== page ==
I normally use a single carry-on size bag when traveling. I didn’t realize this was uncommon until my wife and I went on a multi-week trip in 1996 to Xinjiang China to help a non-profit organization. Both of us took a carry on sized travel pack which held everything we needed including clothing for sub-freezing temperatures. This permitted our two check-through bags to be filled with materials that we would deliver to the project without paying shipping charges. Our colleagues brought several bags for their own use. This post was written to answer their question “How did you managed to get everything into a carry-on bag?” The core content of this post hasn’t changed in the past 25+ years, but I have made updates for clarity, fix broken links, and removed references to discontinued products.
Advantages of Traveling Light
- By reducing material stuff you can be more focused on people and experiences. You will spend less time fighting with your bags, have less to keep track of, and less to worry about losing.
- You are able to take your luggage as carry-on: lower risk of losing your luggage, you bag doesn’t get thrown, dropped, and if you have a tight connection you know your bag will be with you, wherever you end up. If you really need to change your clothing (or get something out of your bag) you can.
- Transportation becomes simpler because you don’t have to find someone who can transport a number of large bags. For example, some remote towns use motorcycles as taxis. Imagine trying to hold onto a number of huge bags on the back of a motorcycle.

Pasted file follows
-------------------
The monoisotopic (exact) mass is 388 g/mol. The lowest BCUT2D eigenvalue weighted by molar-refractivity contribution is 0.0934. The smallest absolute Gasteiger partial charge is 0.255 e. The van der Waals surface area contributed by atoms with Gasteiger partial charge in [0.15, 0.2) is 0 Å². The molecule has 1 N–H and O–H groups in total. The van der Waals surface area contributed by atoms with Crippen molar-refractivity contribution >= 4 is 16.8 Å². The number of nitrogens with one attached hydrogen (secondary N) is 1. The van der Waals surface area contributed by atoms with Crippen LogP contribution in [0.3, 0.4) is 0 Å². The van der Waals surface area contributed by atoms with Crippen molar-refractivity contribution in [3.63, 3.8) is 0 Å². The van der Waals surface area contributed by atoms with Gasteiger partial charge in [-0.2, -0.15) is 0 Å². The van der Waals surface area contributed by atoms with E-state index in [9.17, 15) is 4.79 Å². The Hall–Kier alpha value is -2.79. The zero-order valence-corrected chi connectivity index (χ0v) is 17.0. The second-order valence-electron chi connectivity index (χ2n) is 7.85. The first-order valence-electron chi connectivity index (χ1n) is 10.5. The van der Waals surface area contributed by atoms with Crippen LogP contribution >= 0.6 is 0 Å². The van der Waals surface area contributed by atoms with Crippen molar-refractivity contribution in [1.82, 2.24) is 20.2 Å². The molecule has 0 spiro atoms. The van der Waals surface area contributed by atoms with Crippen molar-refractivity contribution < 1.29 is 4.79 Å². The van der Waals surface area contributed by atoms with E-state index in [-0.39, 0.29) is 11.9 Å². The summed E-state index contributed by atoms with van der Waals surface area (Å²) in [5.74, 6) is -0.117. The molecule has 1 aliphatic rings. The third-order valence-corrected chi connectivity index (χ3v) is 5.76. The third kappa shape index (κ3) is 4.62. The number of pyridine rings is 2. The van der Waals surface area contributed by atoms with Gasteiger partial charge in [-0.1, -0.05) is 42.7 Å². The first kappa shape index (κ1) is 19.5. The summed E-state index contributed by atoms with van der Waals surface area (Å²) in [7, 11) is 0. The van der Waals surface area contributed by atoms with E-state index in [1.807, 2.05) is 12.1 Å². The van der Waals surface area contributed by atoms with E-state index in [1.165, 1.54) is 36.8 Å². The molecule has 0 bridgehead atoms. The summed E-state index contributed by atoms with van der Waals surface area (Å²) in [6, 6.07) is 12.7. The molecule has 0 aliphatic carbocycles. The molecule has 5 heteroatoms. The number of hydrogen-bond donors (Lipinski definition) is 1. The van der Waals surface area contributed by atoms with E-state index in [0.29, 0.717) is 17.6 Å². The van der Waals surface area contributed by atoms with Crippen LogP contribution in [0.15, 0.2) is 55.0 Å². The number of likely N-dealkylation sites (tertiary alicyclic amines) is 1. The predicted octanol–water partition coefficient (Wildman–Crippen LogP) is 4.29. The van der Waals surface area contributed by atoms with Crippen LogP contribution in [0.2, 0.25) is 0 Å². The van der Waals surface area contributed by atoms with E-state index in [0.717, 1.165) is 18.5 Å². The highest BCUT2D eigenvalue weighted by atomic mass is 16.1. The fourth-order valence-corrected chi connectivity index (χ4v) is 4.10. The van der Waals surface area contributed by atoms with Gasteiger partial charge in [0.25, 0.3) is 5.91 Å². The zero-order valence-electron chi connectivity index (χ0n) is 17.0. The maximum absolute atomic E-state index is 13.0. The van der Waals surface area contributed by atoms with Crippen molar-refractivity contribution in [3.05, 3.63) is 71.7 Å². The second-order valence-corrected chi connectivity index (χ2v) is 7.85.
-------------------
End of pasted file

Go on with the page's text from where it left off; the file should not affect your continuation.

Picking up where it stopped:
- By trimming what you carry down to the essentials you will spend less time on the trip thinking about “Is this the right outfit?” “Should I use X or Y today?”
- Packing light lets you use your check through luggage allotment for medical supplies and other items for service trips. Or, if you found a large, perfect gift for someone, you can bring it back as your check-through luggage.
I would encourage everyone to taking a trip that is at least a week long while limiting yourself to a carry-on size bag. I think you will find it’s enjoyable and freeing. For a bit of humor and inspiration, check out Lessons Learned from Luggage Lost. When you return home consider simplifying your life.
Remember the traveler’s motto: It’s better to bring half of what you think you need, and twice as much money.
Luggage which is 9x14x22 (45 linear inches) will fit under the seat in many commercial jets used in the USA and all overhead bins but there are several exceptions to this. First You should also be aware that it’s possible to overstuff soft side luggage to the point that it will not fit, even it the bag is theoretically the “permitted” dimensions. Second, electronics and infrastructures is intruding to what used to be the under seat luggage space on some planes. Finally, some regional / ultra budget airlines limit carry-on to even smaller dimensions and sometimes also by weight, for example RyanAir limit the size of your small ”personal bag” to 40x25x20cm (17x10x8in) and your carryon weight to 10kg. If you want to be sure your bag fits under the seat, the RyanAir dimensions have worked in every plane I have flown in. There is a summary of common carry one restrictions, and a exhaustive periodical table of carry on size limitation. When it doubt, check with your carrier.